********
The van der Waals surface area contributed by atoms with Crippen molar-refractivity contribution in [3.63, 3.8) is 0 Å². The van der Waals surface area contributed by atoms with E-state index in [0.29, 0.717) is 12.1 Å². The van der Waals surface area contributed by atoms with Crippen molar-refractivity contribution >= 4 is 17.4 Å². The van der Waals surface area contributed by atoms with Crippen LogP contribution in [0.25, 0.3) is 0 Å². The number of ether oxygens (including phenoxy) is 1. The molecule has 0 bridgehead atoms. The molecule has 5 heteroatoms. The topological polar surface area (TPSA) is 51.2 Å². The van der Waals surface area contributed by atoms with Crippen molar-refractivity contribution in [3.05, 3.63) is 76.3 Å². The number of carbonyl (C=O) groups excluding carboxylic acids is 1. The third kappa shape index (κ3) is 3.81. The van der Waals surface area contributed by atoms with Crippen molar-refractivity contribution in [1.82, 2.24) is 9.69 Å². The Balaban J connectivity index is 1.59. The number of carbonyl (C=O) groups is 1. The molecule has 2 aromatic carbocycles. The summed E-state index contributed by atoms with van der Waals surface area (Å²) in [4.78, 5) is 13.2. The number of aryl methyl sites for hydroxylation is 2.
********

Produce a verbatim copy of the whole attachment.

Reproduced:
The van der Waals surface area contributed by atoms with Crippen molar-refractivity contribution in [3.63, 3.8) is 0 Å². The van der Waals surface area contributed by atoms with E-state index in [0.29, 0.717) is 12.1 Å². The van der Waals surface area contributed by atoms with Crippen molar-refractivity contribution >= 4 is 17.4 Å². The van der Waals surface area contributed by atoms with Crippen LogP contribution in [0.25, 0.3) is 0 Å². The number of ether oxygens (including phenoxy) is 1. The molecule has 0 bridgehead atoms. The molecule has 5 heteroatoms. The topological polar surface area (TPSA) is 51.2 Å². The van der Waals surface area contributed by atoms with Crippen molar-refractivity contribution in [3.05, 3.63) is 76.3 Å². The number of carbonyl (C=O) groups excluding carboxylic acids is 1. The third kappa shape index (κ3) is 3.81. The van der Waals surface area contributed by atoms with Crippen molar-refractivity contribution in [1.82, 2.24) is 9.69 Å². The Balaban J connectivity index is 1.59. The number of carbonyl (C=O) groups is 1. The molecule has 2 aromatic carbocycles. The summed E-state index contributed by atoms with van der Waals surface area (Å²) in [4.78, 5) is 13.2. The number of aryl methyl sites for hydroxylation is 2.